My Journey Into The Making Of An Incredibly Risky Feature Film In An Already Saturated Market Plauged By Content-Thirsty Pirates

DANIEL DOMACHOWSKI – PRODUCER

One week ago director Scooter Corkle and I launched a Kickstarter campaign to crowdfund our debut feature film based on the critically acclaimed short, Chloe and Attie. Within 6 days we collected 20% of our 24K development budget which clearly showed us a demand for the product and an audience that’s willing to back us. Our project status is set at healthy…for now.

Chloe and Attie began as a vehicle to get Scooter Corkle’s directing career in motion. He and I have worked on several projects together but never in the capacity of a Producer and Director relationship. We each wanted to make our first feature film but, more importantly (being best friends since film school), we wanted to make it together. We didn’t know what kind of film we wanted to make, but we knew it was going to be weird and wonderful..


“We knew from past years that many of the entries were going to be comedic gore-baths, which are often entertaining, but the only way we were going to stick out was to try something different
and take a chance.”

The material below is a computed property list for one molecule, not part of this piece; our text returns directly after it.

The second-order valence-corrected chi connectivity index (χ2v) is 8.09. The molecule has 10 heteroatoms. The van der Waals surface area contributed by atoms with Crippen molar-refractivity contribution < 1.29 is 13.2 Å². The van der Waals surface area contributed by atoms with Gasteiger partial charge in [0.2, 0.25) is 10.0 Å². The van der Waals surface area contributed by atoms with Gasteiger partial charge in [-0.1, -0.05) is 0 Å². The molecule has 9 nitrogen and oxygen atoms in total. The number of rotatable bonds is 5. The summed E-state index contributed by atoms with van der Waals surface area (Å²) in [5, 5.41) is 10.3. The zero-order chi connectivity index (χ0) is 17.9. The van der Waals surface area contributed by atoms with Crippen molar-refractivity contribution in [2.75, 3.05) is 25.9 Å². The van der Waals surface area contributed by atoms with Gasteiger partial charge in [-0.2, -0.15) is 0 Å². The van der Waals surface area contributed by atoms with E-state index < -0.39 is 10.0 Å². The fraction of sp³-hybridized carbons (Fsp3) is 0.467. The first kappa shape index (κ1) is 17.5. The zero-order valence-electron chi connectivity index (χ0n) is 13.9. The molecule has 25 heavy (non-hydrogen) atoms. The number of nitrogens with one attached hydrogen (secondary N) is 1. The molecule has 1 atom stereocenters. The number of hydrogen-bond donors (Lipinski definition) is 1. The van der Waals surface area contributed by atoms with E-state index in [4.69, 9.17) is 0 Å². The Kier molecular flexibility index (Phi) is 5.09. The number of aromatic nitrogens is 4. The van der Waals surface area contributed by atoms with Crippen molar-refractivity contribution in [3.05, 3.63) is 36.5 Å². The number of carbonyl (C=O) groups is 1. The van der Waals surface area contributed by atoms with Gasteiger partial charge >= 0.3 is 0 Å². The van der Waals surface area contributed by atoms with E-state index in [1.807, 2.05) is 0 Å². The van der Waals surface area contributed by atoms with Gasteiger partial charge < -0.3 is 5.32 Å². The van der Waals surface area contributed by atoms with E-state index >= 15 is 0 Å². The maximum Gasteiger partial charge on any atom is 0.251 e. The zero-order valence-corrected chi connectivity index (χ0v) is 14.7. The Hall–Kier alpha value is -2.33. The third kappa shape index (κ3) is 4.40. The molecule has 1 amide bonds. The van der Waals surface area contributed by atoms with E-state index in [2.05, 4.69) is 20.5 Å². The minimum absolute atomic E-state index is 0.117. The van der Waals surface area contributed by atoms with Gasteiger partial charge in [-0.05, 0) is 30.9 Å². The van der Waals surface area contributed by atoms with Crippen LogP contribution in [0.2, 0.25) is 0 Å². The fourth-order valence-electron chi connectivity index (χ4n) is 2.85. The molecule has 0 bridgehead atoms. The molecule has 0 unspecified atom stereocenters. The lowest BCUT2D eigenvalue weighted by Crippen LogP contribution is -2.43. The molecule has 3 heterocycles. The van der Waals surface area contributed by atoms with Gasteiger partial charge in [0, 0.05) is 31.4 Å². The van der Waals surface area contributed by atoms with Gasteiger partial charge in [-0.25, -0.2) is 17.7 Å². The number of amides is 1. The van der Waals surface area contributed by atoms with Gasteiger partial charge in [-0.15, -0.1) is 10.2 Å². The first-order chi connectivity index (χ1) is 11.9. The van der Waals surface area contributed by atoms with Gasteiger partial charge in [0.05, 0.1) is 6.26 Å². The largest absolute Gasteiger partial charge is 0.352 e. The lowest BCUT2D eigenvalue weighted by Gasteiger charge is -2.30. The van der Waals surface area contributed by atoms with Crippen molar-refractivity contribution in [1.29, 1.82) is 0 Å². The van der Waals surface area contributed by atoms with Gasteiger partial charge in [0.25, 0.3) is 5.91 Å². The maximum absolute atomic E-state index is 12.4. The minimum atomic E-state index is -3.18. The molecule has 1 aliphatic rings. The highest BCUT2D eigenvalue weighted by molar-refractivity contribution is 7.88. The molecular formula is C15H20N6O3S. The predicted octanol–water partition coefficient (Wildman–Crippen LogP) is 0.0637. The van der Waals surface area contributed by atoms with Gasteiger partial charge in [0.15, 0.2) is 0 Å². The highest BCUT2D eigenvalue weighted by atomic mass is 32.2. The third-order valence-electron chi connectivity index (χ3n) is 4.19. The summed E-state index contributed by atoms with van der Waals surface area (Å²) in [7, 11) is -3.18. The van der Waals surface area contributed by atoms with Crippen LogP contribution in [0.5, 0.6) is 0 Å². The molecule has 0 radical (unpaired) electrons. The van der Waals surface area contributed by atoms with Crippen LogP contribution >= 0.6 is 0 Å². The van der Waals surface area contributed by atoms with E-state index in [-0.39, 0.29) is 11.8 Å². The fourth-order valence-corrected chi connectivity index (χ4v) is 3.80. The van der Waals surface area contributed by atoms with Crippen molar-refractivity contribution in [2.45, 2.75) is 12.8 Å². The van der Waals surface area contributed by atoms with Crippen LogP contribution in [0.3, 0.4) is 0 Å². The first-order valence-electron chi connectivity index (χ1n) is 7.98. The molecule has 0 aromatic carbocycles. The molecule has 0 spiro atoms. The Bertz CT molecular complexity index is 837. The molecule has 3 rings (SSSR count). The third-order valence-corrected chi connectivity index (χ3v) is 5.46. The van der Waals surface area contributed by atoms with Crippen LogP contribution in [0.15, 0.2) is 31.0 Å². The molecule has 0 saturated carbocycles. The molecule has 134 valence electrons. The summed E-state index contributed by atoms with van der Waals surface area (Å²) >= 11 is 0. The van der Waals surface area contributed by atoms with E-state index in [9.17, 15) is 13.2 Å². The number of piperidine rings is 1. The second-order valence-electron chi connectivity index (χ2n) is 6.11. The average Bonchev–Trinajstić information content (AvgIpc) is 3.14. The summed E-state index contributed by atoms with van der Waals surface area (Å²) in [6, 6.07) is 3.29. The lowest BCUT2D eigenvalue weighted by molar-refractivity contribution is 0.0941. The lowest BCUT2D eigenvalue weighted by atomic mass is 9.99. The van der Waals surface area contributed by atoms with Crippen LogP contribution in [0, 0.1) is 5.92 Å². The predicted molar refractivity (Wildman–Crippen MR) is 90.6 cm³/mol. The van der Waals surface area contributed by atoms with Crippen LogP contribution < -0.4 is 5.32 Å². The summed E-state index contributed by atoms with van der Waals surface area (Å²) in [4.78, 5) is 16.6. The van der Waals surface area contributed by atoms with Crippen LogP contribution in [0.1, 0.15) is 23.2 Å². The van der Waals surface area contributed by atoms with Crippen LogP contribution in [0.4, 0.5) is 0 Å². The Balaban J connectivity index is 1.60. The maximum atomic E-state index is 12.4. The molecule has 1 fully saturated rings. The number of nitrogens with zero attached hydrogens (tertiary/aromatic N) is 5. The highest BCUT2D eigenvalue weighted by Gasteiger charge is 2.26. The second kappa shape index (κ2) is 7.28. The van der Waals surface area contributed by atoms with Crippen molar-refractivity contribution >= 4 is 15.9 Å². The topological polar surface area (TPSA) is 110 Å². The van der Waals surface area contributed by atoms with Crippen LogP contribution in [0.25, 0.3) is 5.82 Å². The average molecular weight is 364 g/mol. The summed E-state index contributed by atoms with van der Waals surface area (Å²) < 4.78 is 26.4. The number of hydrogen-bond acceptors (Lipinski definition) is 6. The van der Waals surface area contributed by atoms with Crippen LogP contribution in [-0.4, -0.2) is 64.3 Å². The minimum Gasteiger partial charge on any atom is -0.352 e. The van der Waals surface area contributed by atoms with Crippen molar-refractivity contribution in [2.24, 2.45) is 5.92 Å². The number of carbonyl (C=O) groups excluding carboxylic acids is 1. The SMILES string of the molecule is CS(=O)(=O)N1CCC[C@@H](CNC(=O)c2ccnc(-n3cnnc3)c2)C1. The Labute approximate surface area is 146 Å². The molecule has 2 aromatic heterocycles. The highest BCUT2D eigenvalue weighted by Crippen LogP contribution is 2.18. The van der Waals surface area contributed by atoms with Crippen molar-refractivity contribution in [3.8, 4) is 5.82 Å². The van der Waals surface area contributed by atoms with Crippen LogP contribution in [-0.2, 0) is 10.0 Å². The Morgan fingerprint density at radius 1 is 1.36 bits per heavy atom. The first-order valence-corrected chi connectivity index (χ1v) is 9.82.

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Bloodshots, a 48-Hour Horror Filmmaking Challenge, came just around the time when we were discussing this. I wanted to do a feature right off the bat with Scooter, but he wanted to do a short to test his chops. As usual, I trusted him and we entered into the competition not knowing what we were getting ourselves into, but hoping for a very organic story to sprout from this challenge. Scooter was adamant about doing an unorthodox horror that drew inspiration from Asian cinema – slow, silent and creepy. We knew from past years that many of the entries were going to be comedic gore-baths, which are often entertaining, but the only way we were going to stick out was to try something different and take a chance. Before we received our Bloodshots package of prop, line and sub-genre that we needed to incorporate into the 7 minute film, we put together a skeleton crew of 11 and we were introduced to two actresses –– Identical 60 year old twins Jacqueline and Joyce Robbins. Once we saw what they looked like (i.e. creepy) our gut told us to cast them right away without knowing what our script was going to be about.  We knew that these two were going to be the ‘brand’ of the film, respectively.